Why Do We Remove Moles?
Moles are benign growths and do not require any type of treatment. However, if the mole is unsightly or highly visible, it may be removed to achieve a better cosmetic appearance. Moles can be removed using several different methods that include:
- Electrosurgery/Electrocautery: This method involves the use of an electric current to destroy or remove tissue by melting the tissue and cauterizing the wound with heat. This is commonly used for removing moles in areas where the skin is thin such as on the face, neck, hands, and scalp.
- Cryosurgery: This method involves freezing a mole with liquid nitrogen followed by cutting it out. The freezing process makes the mole more fragile so it is easier to cut out after it has thawed out. Cryosurgery can also be used for removing moles in areas where the skin is thick such as on the trunk and legs since there will be less damage to surrounding tissue than with electrosurgery. The drawback of this method is that it cannot be used on all types of moles due to differences in the thickness of surrounding tissue or because one side or top of a mole may have been frozen but not the bottom or side where you want to remove it (the scar will still have a line down it).
- Surgery: Surgery involves cutting out part or all of a mole using local anesthetic and stitches (while awake) or general anesthetic and stitches. This can be done in the office or clinic with local anesthesia and sedation, or general anesthesia and sedation.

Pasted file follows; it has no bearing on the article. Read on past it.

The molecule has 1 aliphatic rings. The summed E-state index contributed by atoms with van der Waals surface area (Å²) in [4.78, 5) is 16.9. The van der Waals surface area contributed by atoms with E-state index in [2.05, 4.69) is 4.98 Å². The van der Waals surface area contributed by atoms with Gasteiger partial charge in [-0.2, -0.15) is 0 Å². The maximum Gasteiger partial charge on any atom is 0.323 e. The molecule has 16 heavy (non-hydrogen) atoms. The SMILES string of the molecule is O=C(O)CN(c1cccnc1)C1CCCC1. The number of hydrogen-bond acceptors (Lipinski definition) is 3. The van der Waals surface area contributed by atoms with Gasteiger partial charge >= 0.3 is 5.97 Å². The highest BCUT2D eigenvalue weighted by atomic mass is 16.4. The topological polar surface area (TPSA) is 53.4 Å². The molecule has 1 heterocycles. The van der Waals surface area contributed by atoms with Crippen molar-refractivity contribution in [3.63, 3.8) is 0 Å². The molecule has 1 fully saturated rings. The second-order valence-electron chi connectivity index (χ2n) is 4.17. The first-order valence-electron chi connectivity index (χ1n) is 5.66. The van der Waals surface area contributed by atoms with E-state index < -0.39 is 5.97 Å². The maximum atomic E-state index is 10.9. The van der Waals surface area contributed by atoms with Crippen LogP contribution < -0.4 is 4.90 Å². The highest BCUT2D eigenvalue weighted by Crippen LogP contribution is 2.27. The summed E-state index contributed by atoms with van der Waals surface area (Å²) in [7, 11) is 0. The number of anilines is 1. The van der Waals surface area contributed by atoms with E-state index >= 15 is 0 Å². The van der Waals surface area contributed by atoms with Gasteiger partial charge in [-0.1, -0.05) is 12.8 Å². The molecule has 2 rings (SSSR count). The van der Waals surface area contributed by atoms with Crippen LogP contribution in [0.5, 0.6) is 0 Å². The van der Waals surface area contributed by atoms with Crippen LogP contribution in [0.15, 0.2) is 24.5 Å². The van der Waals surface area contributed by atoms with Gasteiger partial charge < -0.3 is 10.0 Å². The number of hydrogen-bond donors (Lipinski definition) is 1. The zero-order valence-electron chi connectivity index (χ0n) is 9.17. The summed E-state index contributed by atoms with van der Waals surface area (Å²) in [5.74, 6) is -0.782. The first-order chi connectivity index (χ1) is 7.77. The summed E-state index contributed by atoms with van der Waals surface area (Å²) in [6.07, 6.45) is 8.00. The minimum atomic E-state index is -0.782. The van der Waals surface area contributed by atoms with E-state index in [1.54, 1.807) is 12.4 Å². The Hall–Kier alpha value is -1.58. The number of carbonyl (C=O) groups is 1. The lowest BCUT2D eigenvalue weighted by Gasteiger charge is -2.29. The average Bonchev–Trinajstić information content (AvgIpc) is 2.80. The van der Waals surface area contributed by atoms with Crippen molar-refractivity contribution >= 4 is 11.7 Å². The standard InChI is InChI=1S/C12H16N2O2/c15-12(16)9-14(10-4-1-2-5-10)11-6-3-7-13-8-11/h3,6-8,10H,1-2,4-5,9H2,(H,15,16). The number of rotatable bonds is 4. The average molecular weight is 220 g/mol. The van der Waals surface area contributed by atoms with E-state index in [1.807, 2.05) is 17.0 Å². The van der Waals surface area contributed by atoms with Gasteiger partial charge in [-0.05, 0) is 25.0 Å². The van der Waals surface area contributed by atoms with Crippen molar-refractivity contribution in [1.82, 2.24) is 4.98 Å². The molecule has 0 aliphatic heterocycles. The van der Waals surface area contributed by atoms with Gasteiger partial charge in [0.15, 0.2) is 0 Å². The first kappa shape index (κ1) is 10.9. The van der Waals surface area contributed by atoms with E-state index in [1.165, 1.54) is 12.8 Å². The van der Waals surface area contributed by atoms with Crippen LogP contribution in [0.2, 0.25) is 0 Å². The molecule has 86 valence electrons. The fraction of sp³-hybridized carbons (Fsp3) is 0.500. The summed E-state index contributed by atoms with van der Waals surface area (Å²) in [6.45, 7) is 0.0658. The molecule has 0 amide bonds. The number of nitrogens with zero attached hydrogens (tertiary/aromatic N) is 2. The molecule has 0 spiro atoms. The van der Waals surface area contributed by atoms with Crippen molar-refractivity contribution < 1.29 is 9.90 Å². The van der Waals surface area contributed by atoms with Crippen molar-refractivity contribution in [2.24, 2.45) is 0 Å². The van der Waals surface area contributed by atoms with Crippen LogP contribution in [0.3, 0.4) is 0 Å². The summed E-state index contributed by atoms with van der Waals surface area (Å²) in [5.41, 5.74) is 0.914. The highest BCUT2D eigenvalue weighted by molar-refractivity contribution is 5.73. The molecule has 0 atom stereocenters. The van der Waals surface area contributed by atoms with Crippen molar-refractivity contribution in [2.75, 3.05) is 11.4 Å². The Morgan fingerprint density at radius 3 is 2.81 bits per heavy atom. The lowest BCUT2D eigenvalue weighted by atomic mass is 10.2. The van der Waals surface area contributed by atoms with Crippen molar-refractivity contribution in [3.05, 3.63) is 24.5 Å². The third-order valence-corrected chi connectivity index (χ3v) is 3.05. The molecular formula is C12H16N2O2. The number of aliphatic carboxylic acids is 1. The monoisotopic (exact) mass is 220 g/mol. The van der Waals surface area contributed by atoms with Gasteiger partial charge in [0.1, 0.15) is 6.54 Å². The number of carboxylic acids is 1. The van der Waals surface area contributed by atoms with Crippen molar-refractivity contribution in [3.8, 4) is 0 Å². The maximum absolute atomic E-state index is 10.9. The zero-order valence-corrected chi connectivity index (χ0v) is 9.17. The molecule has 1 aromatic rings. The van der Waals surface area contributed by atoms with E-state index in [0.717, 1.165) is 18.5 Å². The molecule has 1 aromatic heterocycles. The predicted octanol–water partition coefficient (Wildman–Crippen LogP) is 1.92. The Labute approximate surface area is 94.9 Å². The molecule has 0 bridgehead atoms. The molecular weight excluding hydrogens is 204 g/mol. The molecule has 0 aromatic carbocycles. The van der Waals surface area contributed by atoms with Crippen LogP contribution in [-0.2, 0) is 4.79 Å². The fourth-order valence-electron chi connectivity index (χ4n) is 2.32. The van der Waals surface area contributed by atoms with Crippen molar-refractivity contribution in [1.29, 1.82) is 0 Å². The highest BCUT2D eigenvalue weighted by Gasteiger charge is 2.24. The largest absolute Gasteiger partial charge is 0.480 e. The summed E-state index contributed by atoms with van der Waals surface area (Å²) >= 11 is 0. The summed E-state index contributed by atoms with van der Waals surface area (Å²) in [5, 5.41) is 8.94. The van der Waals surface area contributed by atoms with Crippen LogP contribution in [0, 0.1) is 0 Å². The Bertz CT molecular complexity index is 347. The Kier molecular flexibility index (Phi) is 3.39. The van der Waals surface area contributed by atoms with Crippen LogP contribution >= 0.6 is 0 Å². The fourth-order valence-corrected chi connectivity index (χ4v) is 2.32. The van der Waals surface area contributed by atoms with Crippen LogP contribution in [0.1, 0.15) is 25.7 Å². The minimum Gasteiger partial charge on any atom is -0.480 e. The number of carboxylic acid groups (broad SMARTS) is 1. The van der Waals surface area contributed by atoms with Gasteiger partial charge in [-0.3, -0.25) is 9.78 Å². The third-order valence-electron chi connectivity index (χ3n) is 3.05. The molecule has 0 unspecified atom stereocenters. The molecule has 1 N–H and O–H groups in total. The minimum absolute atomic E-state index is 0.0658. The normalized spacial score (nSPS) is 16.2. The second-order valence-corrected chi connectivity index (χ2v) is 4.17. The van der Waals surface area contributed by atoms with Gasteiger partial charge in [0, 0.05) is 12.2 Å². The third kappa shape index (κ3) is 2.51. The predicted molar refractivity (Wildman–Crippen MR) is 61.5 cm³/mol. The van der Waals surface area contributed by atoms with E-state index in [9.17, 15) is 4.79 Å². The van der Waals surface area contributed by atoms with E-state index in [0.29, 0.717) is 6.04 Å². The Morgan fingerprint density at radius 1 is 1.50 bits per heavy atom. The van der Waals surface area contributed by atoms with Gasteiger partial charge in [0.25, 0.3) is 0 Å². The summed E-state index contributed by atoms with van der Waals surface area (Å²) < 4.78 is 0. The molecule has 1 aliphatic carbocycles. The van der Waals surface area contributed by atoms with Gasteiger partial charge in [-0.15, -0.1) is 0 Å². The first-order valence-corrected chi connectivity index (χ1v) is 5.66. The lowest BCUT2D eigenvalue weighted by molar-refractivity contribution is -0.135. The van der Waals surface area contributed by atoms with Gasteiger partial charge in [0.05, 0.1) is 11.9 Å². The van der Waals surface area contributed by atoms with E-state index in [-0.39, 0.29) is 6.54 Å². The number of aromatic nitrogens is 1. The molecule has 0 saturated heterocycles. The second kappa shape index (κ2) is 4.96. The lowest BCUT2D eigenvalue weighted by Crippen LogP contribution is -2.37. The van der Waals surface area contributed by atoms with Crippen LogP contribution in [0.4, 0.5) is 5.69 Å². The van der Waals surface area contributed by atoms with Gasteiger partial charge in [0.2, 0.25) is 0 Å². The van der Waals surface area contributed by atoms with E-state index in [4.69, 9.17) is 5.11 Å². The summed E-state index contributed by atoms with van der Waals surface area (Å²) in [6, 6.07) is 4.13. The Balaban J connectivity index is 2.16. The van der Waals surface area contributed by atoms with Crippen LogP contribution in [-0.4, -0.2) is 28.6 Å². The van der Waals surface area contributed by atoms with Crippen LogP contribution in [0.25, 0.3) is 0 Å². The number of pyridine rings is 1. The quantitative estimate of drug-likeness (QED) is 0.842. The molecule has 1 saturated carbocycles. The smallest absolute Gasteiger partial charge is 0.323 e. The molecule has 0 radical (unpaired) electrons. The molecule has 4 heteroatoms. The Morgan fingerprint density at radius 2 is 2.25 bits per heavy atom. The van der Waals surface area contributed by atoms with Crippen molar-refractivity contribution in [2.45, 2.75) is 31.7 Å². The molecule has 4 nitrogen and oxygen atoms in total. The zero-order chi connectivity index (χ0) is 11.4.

- Skin Punch: This is a technique that involves inserting a needle into the skin through a mole to create an opening. The mole may be removed through this opening or left in place. The advantage of this method is that it does not damage surrounding tissue and scarring is minimal because the mole is not cut out (it only has an opening). The drawback of this method is that it may not work on all types of moles because some moles are too deep for the needle to penetrate fully into them. Also, if the mole has been frozen, it will thaw out before being removed so there may be scarring in that area down the middle where both sides have been separated (the bottom and top) by freezing but not cutting out or removing by surgery or cryosurgery.
- Laser Hair Removal: This method uses a laser to remove hair from the surface area of skin using light energy to break up hair follicles at their base (where they grow) rather than burning them off at their tips as traditional shaving does. Laser hair removal works on all parts of the body including on areas where there are scars from prior laser treatments, such as around your eyes, nose, mouth, etc. It also works on moles with no noticeable scars from previous treatments due to its ability to target follicles at their base rather than just the surface of them.
Moles are clusters of melanocytes which are pigment-producing cells. There are different types of moles which include common moles, dysplastic moles, and malignant moles. You may want to remove a mole if it is large, has an irregular border, or has multiple colors within the same mole. Mole removal can be done in a few different ways, and a doctor will determine the most appropriate removal treatment for your individual situation.